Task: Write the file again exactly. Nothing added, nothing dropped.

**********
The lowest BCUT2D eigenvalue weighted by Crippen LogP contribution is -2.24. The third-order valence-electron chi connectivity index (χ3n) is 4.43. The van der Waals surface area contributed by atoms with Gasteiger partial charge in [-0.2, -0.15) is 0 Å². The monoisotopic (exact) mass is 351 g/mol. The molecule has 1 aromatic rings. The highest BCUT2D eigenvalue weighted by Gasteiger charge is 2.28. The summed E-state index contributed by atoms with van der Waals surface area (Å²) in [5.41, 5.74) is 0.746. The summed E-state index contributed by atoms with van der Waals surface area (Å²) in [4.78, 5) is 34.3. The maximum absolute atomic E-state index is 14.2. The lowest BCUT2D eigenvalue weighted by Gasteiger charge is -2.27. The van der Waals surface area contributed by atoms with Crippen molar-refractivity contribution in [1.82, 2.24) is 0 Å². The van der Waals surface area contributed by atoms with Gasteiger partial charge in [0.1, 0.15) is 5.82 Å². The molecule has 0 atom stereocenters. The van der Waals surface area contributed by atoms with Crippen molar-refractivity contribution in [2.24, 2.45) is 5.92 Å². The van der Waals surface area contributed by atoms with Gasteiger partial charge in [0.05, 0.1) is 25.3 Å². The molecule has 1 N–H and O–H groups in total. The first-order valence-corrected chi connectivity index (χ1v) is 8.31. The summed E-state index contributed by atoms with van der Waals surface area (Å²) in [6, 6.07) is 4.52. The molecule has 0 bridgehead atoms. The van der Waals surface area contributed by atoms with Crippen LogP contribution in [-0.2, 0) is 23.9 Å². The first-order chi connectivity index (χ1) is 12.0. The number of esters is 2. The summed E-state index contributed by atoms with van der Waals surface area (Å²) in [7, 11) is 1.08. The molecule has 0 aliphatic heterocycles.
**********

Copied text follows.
The lowest BCUT2D eigenvalue weighted by Crippen LogP contribution is -2.24. The third-order valence-electron chi connectivity index (χ3n) is 4.43. The van der Waals surface area contributed by atoms with Gasteiger partial charge in [-0.2, -0.15) is 0 Å². The monoisotopic (exact) mass is 351 g/mol. The molecule has 1 aromatic rings. The highest BCUT2D eigenvalue weighted by Gasteiger charge is 2.28. The summed E-state index contributed by atoms with van der Waals surface area (Å²) in [5.41, 5.74) is 0.746. The summed E-state index contributed by atoms with van der Waals surface area (Å²) in [4.78, 5) is 34.3. The maximum absolute atomic E-state index is 14.2. The lowest BCUT2D eigenvalue weighted by Gasteiger charge is -2.27. The van der Waals surface area contributed by atoms with Crippen molar-refractivity contribution in [1.82, 2.24) is 0 Å². The van der Waals surface area contributed by atoms with Gasteiger partial charge in [0.1, 0.15) is 5.82 Å². The molecule has 0 atom stereocenters. The van der Waals surface area contributed by atoms with Crippen molar-refractivity contribution in [2.24, 2.45) is 5.92 Å². The van der Waals surface area contributed by atoms with Gasteiger partial charge in [0.05, 0.1) is 25.3 Å². The molecule has 1 N–H and O–H groups in total. The first-order valence-corrected chi connectivity index (χ1v) is 8.31. The summed E-state index contributed by atoms with van der Waals surface area (Å²) in [6, 6.07) is 4.52. The molecule has 0 bridgehead atoms. The van der Waals surface area contributed by atoms with Crippen LogP contribution in [-0.2, 0) is 23.9 Å². The first-order chi connectivity index (χ1) is 12.0. The number of esters is 2. The summed E-state index contributed by atoms with van der Waals surface area (Å²) in [7, 11) is 1.08. The molecule has 0 aliphatic heterocycles.